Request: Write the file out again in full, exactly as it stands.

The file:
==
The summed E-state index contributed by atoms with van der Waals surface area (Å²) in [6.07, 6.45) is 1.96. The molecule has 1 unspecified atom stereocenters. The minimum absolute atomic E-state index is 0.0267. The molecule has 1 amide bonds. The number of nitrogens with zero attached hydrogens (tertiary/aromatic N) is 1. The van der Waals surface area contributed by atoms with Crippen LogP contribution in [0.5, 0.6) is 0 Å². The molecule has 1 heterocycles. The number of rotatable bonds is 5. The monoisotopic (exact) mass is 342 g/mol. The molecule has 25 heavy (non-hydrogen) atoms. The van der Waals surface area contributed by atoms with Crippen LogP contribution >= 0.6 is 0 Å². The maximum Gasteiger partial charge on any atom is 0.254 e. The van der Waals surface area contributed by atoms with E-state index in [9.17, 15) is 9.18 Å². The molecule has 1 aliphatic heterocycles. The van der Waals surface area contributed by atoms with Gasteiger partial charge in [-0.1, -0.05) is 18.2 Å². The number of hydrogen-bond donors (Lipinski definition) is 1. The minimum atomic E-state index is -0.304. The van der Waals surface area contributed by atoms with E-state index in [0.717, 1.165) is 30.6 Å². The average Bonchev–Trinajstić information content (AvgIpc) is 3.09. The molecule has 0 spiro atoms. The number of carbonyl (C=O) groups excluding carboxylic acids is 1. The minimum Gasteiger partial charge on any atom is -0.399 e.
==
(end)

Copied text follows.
The summed E-state index contributed by atoms with van der Waals surface area (Å²) in [6.07, 6.45) is 1.96. The molecule has 1 unspecified atom stereocenters. The minimum absolute atomic E-state index is 0.0267. The molecule has 1 amide bonds. The number of nitrogens with zero attached hydrogens (tertiary/aromatic N) is 1. The van der Waals surface area contributed by atoms with Crippen LogP contribution in [0.5, 0.6) is 0 Å². The molecule has 1 heterocycles. The number of rotatable bonds is 5. The monoisotopic (exact) mass is 342 g/mol. The molecule has 25 heavy (non-hydrogen) atoms. The van der Waals surface area contributed by atoms with Crippen LogP contribution >= 0.6 is 0 Å². The maximum Gasteiger partial charge on any atom is 0.254 e. The van der Waals surface area contributed by atoms with E-state index in [9.17, 15) is 9.18 Å². The molecule has 1 aliphatic heterocycles. The van der Waals surface area contributed by atoms with Gasteiger partial charge in [-0.1, -0.05) is 18.2 Å². The number of hydrogen-bond donors (Lipinski definition) is 1. The minimum atomic E-state index is -0.304. The van der Waals surface area contributed by atoms with E-state index in [0.717, 1.165) is 30.6 Å². The average Bonchev–Trinajstić information content (AvgIpc) is 3.09. The molecule has 0 spiro atoms. The number of carbonyl (C=O) groups excluding carboxylic acids is 1. The minimum Gasteiger partial charge on any atom is -0.399 e.